The amount of data that we generate is growing exponentially. In 2010 we created 1.2 zettabytes of data, in 2020 we created 44 zettabytes, and that number is expected to reach 175 zettabytes by 2025. Much of this data is what is known as “dark data”: data that is collected and stored but never used or reused.

Dark data has a significant environmental impact. The energy required to store and process data is a major source of greenhouse gas emissions.  To put things into some perspective, researchers from Lancaster Universiy argued in 2021 research paper that the “ICT sector true proportion of global greenhouse gas emissions could be around 2.1-3.9%. Although like for like comparisons are difficult, these figures would suggest ICT has emissions greater than the aviation industry, which are around 2 % of global emissions.”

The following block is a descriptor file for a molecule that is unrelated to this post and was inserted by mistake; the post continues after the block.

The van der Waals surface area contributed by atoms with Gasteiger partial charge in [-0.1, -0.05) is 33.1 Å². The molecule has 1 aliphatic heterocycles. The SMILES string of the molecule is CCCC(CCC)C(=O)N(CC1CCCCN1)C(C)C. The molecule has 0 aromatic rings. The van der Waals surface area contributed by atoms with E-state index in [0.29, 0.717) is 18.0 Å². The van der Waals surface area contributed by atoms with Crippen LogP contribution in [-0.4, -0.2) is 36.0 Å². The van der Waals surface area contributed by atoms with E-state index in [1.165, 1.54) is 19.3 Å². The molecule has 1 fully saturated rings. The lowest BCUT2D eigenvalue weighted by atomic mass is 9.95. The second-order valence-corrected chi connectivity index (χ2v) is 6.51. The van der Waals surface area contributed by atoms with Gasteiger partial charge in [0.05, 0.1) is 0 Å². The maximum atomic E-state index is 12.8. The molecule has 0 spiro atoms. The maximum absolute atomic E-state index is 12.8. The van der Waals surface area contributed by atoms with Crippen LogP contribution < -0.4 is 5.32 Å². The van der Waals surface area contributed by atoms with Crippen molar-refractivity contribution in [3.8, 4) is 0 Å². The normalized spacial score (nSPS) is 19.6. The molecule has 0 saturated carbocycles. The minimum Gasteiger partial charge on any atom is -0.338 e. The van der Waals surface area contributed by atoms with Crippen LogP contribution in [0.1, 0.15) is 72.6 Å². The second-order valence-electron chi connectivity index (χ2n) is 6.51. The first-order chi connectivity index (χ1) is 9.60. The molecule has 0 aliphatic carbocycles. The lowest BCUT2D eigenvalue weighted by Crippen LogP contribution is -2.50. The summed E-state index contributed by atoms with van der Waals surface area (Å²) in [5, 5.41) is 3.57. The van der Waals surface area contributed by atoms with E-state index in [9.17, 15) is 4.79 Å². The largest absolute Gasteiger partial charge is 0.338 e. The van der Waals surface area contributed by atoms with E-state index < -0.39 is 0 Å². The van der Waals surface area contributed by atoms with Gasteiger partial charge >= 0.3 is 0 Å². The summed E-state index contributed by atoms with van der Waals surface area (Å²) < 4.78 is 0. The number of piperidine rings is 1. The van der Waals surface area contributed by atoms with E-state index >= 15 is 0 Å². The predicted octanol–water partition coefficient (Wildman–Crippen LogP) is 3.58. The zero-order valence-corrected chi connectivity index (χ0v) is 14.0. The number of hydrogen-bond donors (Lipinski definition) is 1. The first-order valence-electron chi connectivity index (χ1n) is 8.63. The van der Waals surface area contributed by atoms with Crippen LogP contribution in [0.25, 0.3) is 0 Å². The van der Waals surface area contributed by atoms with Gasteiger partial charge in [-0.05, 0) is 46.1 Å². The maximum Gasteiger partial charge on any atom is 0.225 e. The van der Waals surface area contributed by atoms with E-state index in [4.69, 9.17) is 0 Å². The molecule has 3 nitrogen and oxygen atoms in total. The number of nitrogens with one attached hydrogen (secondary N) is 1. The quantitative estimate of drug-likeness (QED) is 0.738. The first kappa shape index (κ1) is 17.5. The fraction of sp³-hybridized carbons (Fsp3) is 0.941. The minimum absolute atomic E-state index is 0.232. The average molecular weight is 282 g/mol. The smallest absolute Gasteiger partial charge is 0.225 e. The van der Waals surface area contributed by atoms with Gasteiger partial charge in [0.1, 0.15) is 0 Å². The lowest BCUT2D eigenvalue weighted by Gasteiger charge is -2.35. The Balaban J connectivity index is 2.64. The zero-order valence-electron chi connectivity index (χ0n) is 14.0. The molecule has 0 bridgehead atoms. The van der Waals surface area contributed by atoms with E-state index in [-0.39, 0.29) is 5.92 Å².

The primary strategy we advice businesses to adopt to reduce the carbon footprint of dark data is to implement data minimization practices.  This means only collecting the data that is absolutely necessary, and deleting it when it is no longer needed.  This has the added parallel benefit of reducing risks and costs associated with data-protection and governance burdens.

The environmental impact of dark data is a growing concern. By taking steps to reduce the amount of dark data that we generate, we can help to protect our planet for future generations and also reduce the data-protection and governance burden.

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